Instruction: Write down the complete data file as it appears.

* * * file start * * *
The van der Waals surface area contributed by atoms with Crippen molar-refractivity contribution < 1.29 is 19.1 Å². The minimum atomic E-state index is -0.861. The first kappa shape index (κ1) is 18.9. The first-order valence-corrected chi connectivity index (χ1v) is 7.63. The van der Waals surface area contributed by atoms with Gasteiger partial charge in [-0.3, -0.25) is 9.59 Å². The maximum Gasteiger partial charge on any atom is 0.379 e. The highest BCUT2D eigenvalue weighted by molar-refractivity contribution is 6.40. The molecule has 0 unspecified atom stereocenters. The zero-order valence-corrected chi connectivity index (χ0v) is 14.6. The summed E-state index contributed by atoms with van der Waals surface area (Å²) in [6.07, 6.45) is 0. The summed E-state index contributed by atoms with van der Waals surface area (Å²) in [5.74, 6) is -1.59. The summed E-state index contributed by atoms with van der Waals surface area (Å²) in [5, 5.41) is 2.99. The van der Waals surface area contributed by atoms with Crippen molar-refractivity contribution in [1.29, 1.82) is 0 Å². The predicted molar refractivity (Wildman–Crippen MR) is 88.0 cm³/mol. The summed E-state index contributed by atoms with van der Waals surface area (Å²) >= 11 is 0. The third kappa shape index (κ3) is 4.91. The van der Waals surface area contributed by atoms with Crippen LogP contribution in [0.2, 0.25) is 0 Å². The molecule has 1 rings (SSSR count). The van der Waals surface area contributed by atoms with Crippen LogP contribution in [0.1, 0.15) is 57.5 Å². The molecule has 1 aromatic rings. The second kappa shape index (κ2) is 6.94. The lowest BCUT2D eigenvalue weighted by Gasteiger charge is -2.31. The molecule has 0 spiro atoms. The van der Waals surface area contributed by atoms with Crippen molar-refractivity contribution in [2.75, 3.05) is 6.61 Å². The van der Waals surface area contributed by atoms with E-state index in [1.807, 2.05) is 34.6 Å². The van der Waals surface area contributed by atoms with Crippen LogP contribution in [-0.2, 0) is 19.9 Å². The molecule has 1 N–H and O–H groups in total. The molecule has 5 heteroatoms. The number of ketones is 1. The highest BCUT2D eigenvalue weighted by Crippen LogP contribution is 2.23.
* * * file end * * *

The van der Waals surface area contributed by atoms with Crippen molar-refractivity contribution < 1.29 is 19.1 Å². The minimum atomic E-state index is -0.861. The first kappa shape index (κ1) is 18.9. The first-order valence-corrected chi connectivity index (χ1v) is 7.63. The van der Waals surface area contributed by atoms with Gasteiger partial charge in [-0.3, -0.25) is 9.59 Å². The maximum Gasteiger partial charge on any atom is 0.379 e. The highest BCUT2D eigenvalue weighted by molar-refractivity contribution is 6.40. The molecule has 0 unspecified atom stereocenters. The zero-order valence-corrected chi connectivity index (χ0v) is 14.6. The summed E-state index contributed by atoms with van der Waals surface area (Å²) in [6.07, 6.45) is 0. The summed E-state index contributed by atoms with van der Waals surface area (Å²) in [5.74, 6) is -1.59. The summed E-state index contributed by atoms with van der Waals surface area (Å²) in [5, 5.41) is 2.99. The van der Waals surface area contributed by atoms with Crippen molar-refractivity contribution in [1.29, 1.82) is 0 Å². The predicted molar refractivity (Wildman–Crippen MR) is 88.0 cm³/mol. The summed E-state index contributed by atoms with van der Waals surface area (Å²) >= 11 is 0. The third kappa shape index (κ3) is 4.91. The van der Waals surface area contributed by atoms with Crippen LogP contribution in [0.2, 0.25) is 0 Å². The molecule has 1 rings (SSSR count). The van der Waals surface area contributed by atoms with Crippen LogP contribution in [0.1, 0.15) is 57.5 Å². The molecule has 1 aromatic rings. The second kappa shape index (κ2) is 6.94. The lowest BCUT2D eigenvalue weighted by Gasteiger charge is -2.31. The molecule has 0 spiro atoms. The van der Waals surface area contributed by atoms with Crippen molar-refractivity contribution in [2.75, 3.05) is 6.61 Å². The van der Waals surface area contributed by atoms with E-state index in [1.807, 2.05) is 34.6 Å². The van der Waals surface area contributed by atoms with Crippen LogP contribution in [-0.2, 0) is 19.9 Å². The molecule has 1 N–H and O–H groups in total. The molecule has 5 heteroatoms. The number of ketones is 1. The highest BCUT2D eigenvalue weighted by Crippen LogP contribution is 2.23.